‘Success, Gilman added, might lead to dangerous and unthinkable situations.’
Now what did that mean?
He slept fitfully that night, and awoke before the sun had cleared the horizon. In that eerie twilight hour, he knew he would go through with it.
This, however, was not as easy as he had expected. There was no North Tilletson Street, according to his map, and no 423 either. He drove across town and left his car in a fast-food parking lot, hiking across the highway and over to Delaware Street. He walked for a while and, finding no side roads, crashed through someone’s pucker bushes and onto Tilletson. It was like walking into another world.
I would like to interrupt here to mention that I once found myself on Tilletson Street, and I sympathize completely with how Leo must have felt. There is a hostile, alien quality to that stretch of road that I have never felt anywhere else. The houses watch you as you pass. I drove through it in my car and it was unnerving as all hell. I can’t imagine what it must be like on foot.
He strolled down Tilletson, his nerves sizzling from the silent, oppressive hostility all around him. There were no people, no animals, nothing moving in his line of sight. From time to time, he would imagine he saw something out of the corner of his eye and whirl around, terrified. Despite this, he continued moving, and came at last to a four-way stop. A sign identified the intersecting street as N. Tilletson.
North Tilletson was, in some small but noticeable way, different from Tilletson proper. Dreamlike, unreal houses covered with ivy squatted by the road like old gravestones. The street was paved with cobblestones, a phenomenon found nowhere else in Serwood. From the distant hills, something roared. Leo kept moving.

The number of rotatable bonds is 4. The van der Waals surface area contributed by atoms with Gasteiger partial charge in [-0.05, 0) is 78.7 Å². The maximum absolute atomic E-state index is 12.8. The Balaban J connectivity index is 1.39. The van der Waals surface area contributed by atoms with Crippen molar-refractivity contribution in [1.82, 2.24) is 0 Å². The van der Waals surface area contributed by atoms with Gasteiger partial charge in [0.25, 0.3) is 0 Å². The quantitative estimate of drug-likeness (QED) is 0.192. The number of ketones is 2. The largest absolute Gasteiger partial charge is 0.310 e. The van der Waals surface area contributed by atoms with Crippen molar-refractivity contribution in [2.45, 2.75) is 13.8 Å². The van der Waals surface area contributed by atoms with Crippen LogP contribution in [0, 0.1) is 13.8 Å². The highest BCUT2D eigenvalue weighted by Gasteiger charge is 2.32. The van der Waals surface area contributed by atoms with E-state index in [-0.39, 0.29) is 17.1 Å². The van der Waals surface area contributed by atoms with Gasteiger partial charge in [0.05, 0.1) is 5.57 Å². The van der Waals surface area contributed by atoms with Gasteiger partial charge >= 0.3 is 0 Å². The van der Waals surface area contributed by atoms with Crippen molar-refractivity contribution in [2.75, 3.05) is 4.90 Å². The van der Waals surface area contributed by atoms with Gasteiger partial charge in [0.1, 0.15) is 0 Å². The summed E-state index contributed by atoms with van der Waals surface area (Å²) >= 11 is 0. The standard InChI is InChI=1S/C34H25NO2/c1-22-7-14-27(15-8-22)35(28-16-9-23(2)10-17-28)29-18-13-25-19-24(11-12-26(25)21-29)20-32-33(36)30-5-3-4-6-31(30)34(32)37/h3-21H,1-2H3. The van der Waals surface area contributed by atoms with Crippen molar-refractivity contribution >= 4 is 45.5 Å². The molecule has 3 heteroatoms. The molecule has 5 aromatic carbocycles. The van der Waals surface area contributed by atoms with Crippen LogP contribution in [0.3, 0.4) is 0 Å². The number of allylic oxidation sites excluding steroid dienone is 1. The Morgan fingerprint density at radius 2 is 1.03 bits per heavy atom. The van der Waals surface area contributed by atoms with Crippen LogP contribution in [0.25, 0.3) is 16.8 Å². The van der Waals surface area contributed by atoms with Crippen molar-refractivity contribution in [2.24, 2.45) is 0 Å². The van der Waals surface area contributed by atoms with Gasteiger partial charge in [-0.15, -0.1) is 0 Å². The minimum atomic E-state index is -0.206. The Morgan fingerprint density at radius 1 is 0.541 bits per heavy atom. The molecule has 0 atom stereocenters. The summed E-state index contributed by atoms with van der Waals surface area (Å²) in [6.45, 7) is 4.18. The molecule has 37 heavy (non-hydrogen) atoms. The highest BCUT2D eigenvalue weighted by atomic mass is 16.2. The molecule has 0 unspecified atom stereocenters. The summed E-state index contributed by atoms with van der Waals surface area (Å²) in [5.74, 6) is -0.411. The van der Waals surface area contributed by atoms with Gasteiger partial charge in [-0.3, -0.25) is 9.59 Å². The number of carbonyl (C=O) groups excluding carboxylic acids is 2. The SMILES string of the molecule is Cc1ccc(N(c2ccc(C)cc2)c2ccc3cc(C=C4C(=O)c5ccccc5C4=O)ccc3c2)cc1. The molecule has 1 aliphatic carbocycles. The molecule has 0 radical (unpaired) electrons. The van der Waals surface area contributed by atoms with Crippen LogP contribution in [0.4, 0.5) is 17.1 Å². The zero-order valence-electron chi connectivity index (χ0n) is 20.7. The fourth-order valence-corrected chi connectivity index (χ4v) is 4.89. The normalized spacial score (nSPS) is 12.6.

“I was in a trance,” he said. “Looking back on it, I can’t conceive of how I managed not to run screaming into the streets. It was like I’d stumbled into another world, James.”
He stopped before a two-story house painted in garish shades of blue and gold. On the side facing the road, these colors twisted around each other, creating a vortex of paint that spiraled around the second-floor window. On this window, in bright red, was painted: 423. Well, it was a tattoo parlour after all. They would want to have eye-catching colors, especially in such a dismal, unpopulated neighborhood as North Tilletson. He climbed the four stone steps and stood before a heavy oaken door upon which someone had drawn- in the same garish red- an equilateral triangle contained inside a nearly perfect circle. Leo knocked.
The door was answered by a mustachioed black man with bright green eyes. He looked Leo up and down, silently weighing him up. Finally, he said: “How might I help you, young sir?”
Leo held out the card. “Someone gave me this, said there was a tattoo parlour here. Uh…is there?”
The man snatched the card up. “Who gave you this?”
“Um. He said his name was Blake.”
The man broke into a sunny smile. “Well, young sir,” he said. “You’ve come to the right place. This is, in fact, a tattoo parlour- among other things –and you are most welcome. Step inside, and we’ll discuss what sort of markings you need.”
"Quit this world, quit the next world, quit quitting!" -Sufi proverb.